Three more incinerators to burn mounting waste

Three more incinerators to burn mounting waste

Trial operations by end of year will increase daily capacity to 17,000 tons, protect land

Beijing will build three more incinerators to triple the daily capacity of dealing with the increasing amount of garbage this year, while deputies suggest that the government improve the waste disposal process to protect the environment and make better use of resources.

With a population exceeding 21 million, the capital faces a record high of 18,400 metric tons of daily household garbage.

Existing facilities can process around 21,000 tons every day, said Li Rugang, deputy director of the Beijing Commission of City Administration and Environment, the department in charge of waste disposal facilities.

However, only 28 per cent of the facilities in Beijing use incineration, which is much lower than the 70 per cent in Japan and other developed countries, Li said.

Many landfill sites are becoming full, making the need for additional incinerators more urgent. The waste from the incinerators uses 90 per cent less land.

The three new incinerators, to be located in the suburbs, will start trial operation by the end of this year, increasing the daily incinerating capacity to 17,000 tons, a growth of 200 per cent compared with last year, Li said.

"Beijing will make incineration the major way to deal with waste, even digging out landfill waste and burning it to protect land resources," the deputy director said.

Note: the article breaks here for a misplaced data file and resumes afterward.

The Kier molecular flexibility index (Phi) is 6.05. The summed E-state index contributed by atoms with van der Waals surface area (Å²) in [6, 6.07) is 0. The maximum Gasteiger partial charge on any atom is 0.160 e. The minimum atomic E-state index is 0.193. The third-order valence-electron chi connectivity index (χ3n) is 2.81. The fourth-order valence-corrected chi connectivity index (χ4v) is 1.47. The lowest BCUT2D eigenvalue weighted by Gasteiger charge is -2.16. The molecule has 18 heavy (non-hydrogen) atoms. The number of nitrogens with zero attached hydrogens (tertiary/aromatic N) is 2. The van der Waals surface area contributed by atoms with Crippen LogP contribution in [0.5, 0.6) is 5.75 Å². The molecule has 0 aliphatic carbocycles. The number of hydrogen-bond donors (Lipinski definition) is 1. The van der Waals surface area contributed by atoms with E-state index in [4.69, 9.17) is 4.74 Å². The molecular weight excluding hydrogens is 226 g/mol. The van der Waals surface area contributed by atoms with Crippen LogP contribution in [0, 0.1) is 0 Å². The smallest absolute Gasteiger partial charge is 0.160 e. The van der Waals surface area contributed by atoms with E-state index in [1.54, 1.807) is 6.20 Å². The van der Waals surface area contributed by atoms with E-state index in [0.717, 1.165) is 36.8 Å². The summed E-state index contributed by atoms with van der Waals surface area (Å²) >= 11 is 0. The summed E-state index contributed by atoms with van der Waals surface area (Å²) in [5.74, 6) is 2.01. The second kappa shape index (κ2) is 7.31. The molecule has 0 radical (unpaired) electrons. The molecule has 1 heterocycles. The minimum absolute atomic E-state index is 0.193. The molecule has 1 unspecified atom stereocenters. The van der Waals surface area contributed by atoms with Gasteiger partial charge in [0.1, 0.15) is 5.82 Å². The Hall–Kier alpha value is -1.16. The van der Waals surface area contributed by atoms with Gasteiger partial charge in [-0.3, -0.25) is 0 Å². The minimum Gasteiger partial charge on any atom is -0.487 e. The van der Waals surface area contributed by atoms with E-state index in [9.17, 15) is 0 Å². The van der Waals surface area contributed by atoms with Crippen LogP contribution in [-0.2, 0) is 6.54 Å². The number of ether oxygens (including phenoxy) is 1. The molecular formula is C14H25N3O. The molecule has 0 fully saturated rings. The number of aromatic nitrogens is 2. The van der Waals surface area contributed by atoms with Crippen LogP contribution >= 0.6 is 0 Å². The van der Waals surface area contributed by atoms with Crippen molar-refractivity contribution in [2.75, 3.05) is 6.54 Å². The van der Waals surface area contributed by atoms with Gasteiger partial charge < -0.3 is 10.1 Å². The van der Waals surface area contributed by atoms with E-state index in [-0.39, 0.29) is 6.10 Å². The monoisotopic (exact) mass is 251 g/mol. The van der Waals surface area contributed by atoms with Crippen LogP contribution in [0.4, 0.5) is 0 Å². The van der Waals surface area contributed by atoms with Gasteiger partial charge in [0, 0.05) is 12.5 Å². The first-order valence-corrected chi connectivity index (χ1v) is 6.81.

In addition, waste incineration can generate power. The Lujiashan incinerator, the largest in the world, is expected to generate power of around 4.2 gigawatts annually from heat in the burning process, the equivalent to 140,000 tons of coal.

Though incinerators are cleaner in dealing with garbage, many residents oppose the construction of such plants in their "backyard" for the fear of potential pollution and harm to their health. Some have organised marches against such projects.

"The government should protect the interests of the majority of the people in these cases," said lawyer Wei Aimin. "But we also need to find a solution through the legal process if some insist on unreasonable requests."

Xu Nenxia, a deputy of Beijing People's Congress, said the Lujiashan incinerator is not harmful to the environment and it didn't look as bad as many residents imagined. She visited the incinerator in Beijing's western suburb last year.

Based on official records from the incinerator, Lujiashan's emissions did not exceed the stringent standards of the European Union.

"We don't smell the stinky smells or see dust in the air, but look at the clean yard," Xu said.

She has taken a special interest in waste disposal facilities, and has noticed many illegal refuse landfills in suburbs polluting of the land, water and air.

She submitted a proposal for the government to release guidelines on garbage classification for residents.

"There should be improved management of the waste disposal system, especially for the departments in charge, to make them work for residents and the environment," she said.

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